BEIRUT: A wave of late night air strikes pummelled the northwestern Syrian city of Idlib, killing at least 23 people, wounding dozens and trapping several under the rubble of their homes, opposition activists said on Tuesday.
At least seven children were among those killed in the strikes, said the Britain-based Syrian Observatory for Human Rights, a monitoring group that relies on local activists.
The Observatory said Russia carried out the air strikes on the city, which is controlled by several insurgent groups, including a local Al Qaeda affiliate known as the Nusra Front, but Moscow denied any involvement.
“The Russian aviation hasn’t performed any combat tasks, moreover hasn’t conducted any air strikes in the province of Idlib,” the Russian Defence Ministry spokesman, Maj. Gen. Igor Konashenkov, said in a statement on Tuesday.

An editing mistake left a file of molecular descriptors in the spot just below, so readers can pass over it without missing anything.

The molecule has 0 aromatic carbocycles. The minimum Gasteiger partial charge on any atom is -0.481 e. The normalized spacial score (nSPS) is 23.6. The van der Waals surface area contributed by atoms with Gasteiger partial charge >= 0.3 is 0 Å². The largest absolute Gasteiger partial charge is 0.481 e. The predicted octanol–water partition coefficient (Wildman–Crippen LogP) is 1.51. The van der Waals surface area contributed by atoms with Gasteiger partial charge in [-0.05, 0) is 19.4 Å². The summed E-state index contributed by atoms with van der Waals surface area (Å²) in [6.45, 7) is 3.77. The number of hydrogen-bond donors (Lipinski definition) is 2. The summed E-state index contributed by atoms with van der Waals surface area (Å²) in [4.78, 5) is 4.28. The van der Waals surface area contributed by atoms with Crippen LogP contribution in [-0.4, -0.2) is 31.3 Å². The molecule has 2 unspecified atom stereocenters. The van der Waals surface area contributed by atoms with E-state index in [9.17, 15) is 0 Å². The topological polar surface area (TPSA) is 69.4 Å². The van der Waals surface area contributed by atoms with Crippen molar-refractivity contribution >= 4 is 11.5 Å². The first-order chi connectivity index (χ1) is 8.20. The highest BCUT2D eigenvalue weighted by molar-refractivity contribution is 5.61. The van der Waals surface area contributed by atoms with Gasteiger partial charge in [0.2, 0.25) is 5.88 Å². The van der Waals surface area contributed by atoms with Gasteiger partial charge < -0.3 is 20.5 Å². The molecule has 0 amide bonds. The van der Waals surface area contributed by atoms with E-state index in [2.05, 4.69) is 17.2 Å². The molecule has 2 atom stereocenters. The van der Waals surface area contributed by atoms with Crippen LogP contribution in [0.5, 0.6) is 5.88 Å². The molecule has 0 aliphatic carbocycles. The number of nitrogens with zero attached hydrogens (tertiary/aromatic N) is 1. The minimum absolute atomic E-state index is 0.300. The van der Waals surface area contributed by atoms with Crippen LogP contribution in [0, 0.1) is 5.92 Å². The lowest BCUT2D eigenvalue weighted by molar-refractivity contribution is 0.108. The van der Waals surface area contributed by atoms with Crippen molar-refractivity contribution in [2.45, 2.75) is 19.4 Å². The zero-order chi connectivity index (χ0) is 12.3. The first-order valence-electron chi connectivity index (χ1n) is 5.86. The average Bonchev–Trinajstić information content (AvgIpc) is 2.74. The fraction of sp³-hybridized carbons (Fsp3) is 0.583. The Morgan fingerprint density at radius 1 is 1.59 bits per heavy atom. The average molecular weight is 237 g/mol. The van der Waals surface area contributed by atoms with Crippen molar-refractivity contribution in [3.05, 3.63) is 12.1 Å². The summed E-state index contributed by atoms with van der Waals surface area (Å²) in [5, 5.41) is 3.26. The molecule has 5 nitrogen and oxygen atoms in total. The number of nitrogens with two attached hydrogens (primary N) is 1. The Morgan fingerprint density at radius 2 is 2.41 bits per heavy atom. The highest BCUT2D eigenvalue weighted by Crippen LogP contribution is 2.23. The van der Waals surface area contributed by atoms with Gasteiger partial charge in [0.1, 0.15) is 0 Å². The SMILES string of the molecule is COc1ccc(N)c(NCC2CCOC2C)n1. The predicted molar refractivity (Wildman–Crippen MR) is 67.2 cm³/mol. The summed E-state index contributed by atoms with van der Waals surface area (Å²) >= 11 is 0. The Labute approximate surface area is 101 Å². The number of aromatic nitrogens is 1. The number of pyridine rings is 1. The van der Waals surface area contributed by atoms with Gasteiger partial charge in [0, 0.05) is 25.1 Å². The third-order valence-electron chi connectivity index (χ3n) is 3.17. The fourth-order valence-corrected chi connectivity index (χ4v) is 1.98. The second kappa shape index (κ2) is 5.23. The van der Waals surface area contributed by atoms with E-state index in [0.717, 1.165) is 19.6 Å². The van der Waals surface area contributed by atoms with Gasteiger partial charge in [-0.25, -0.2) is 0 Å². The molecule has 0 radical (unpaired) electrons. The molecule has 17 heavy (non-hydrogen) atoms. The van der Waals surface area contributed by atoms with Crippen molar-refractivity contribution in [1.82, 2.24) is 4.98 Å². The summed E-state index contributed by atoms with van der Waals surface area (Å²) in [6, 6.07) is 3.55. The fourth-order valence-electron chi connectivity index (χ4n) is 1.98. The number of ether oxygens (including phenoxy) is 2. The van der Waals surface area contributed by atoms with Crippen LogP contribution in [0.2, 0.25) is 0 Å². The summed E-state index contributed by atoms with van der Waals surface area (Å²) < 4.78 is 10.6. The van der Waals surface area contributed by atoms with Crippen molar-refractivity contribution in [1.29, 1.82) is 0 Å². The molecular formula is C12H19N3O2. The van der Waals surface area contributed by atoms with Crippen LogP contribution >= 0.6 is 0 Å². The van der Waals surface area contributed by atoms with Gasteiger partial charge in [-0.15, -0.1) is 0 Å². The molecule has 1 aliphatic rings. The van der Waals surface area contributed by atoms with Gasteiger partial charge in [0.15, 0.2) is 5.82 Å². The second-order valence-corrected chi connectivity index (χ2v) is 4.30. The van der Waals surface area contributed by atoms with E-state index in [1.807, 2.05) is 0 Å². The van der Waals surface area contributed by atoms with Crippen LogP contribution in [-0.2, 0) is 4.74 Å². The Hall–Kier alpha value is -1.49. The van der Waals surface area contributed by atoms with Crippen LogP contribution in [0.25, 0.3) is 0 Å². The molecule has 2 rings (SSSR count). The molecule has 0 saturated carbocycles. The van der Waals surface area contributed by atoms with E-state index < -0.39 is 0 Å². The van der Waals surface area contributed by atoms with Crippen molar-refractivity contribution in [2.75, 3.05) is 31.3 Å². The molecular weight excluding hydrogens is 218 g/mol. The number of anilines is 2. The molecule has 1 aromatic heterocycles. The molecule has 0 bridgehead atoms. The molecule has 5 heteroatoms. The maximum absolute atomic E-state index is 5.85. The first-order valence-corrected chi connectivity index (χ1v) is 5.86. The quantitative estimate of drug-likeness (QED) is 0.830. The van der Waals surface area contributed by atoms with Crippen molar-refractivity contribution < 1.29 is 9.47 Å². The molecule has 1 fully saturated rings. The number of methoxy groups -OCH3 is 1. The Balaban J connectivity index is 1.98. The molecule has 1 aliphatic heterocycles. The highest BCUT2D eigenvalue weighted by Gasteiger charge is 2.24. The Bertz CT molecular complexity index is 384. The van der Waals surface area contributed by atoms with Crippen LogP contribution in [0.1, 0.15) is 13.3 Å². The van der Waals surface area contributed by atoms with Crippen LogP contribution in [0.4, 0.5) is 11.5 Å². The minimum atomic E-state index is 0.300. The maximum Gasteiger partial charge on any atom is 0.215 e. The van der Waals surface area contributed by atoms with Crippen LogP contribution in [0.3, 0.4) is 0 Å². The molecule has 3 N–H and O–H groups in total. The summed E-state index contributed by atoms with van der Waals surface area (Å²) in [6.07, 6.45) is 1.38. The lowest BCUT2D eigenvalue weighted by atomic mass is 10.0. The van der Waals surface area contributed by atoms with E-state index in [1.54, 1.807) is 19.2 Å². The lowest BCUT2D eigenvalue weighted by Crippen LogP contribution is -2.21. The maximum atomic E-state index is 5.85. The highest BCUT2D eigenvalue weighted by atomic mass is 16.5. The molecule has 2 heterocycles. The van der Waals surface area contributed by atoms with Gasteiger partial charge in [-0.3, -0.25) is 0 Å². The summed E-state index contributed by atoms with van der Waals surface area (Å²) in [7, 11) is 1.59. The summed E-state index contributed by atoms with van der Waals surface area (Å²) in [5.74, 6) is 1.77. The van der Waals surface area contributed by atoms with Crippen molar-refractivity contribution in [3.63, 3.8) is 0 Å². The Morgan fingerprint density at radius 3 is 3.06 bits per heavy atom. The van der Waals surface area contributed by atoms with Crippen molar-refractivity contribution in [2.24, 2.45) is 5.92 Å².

Since the Russian military campaign began last September in an effort to shore up Syrian President Bashar Assad’s forces, Moscow has staunchly denied striking any civilian areas.
The Nusra Front has evacuated all its civilian centres, such as religious courts, in the city of Idlib and nearby villages and towns, said an activist based in Idlib province who goes by the name of Ahmad Ariha.
He said the air raids late on Monday killed and wounded some 250 people. A Syria-based reporter for Al-Mayadeen TV, an Arab News channel based in Beirut, said the air strikes targeted a Nusra Front meeting.
A Syrian opposition figure said the air strikes “demolished” three centres for the Army of Conquest, a coalition of several militant factions including Nusra Front and the powerful ultraconservative Ahrar al-Sham group.
The opposition figure said more than half of those killed in Idlib on Monday were fighters. The person spoke on condition of anonymity since revealing the target might anger other opposition groups.